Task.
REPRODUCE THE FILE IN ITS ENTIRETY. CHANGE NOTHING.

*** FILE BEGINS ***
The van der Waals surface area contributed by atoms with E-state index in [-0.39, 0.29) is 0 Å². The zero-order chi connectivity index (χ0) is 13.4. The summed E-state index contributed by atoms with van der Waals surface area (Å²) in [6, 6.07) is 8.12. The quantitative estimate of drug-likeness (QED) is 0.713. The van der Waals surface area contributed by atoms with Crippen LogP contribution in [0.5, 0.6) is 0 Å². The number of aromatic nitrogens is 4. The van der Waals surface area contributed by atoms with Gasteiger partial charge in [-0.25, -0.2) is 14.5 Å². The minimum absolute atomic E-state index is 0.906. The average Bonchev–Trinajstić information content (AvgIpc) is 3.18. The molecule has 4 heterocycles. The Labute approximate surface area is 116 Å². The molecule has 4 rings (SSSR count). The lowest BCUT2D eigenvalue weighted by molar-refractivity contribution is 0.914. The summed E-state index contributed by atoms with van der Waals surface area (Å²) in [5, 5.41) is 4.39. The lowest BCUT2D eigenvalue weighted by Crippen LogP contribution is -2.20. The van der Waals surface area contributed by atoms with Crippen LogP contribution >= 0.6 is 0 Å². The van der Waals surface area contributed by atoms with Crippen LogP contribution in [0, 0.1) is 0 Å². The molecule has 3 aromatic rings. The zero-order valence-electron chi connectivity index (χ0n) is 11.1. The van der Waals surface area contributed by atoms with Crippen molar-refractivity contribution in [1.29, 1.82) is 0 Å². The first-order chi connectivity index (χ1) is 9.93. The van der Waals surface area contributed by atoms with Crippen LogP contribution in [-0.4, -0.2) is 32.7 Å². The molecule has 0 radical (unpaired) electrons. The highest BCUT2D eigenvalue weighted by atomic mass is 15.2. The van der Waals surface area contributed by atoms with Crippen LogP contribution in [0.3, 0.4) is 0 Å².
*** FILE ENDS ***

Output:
The van der Waals surface area contributed by atoms with E-state index in [-0.39, 0.29) is 0 Å². The zero-order chi connectivity index (χ0) is 13.4. The summed E-state index contributed by atoms with van der Waals surface area (Å²) in [6, 6.07) is 8.12. The quantitative estimate of drug-likeness (QED) is 0.713. The van der Waals surface area contributed by atoms with Crippen LogP contribution in [0.5, 0.6) is 0 Å². The number of aromatic nitrogens is 4. The van der Waals surface area contributed by atoms with Gasteiger partial charge in [-0.25, -0.2) is 14.5 Å². The minimum absolute atomic E-state index is 0.906. The average Bonchev–Trinajstić information content (AvgIpc) is 3.18. The molecule has 4 heterocycles. The Labute approximate surface area is 116 Å². The molecule has 4 rings (SSSR count). The lowest BCUT2D eigenvalue weighted by molar-refractivity contribution is 0.914. The summed E-state index contributed by atoms with van der Waals surface area (Å²) in [5, 5.41) is 4.39. The lowest BCUT2D eigenvalue weighted by Crippen LogP contribution is -2.20. The van der Waals surface area contributed by atoms with Crippen LogP contribution >= 0.6 is 0 Å². The van der Waals surface area contributed by atoms with Crippen LogP contribution in [0, 0.1) is 0 Å². The molecule has 3 aromatic rings. The zero-order valence-electron chi connectivity index (χ0n) is 11.1. The van der Waals surface area contributed by atoms with Crippen molar-refractivity contribution in [1.29, 1.82) is 0 Å². The first-order chi connectivity index (χ1) is 9.93. The van der Waals surface area contributed by atoms with Crippen LogP contribution in [-0.4, -0.2) is 32.7 Å². The molecule has 0 radical (unpaired) electrons. The highest BCUT2D eigenvalue weighted by atomic mass is 15.2. The van der Waals surface area contributed by atoms with Crippen LogP contribution in [0.3, 0.4) is 0 Å².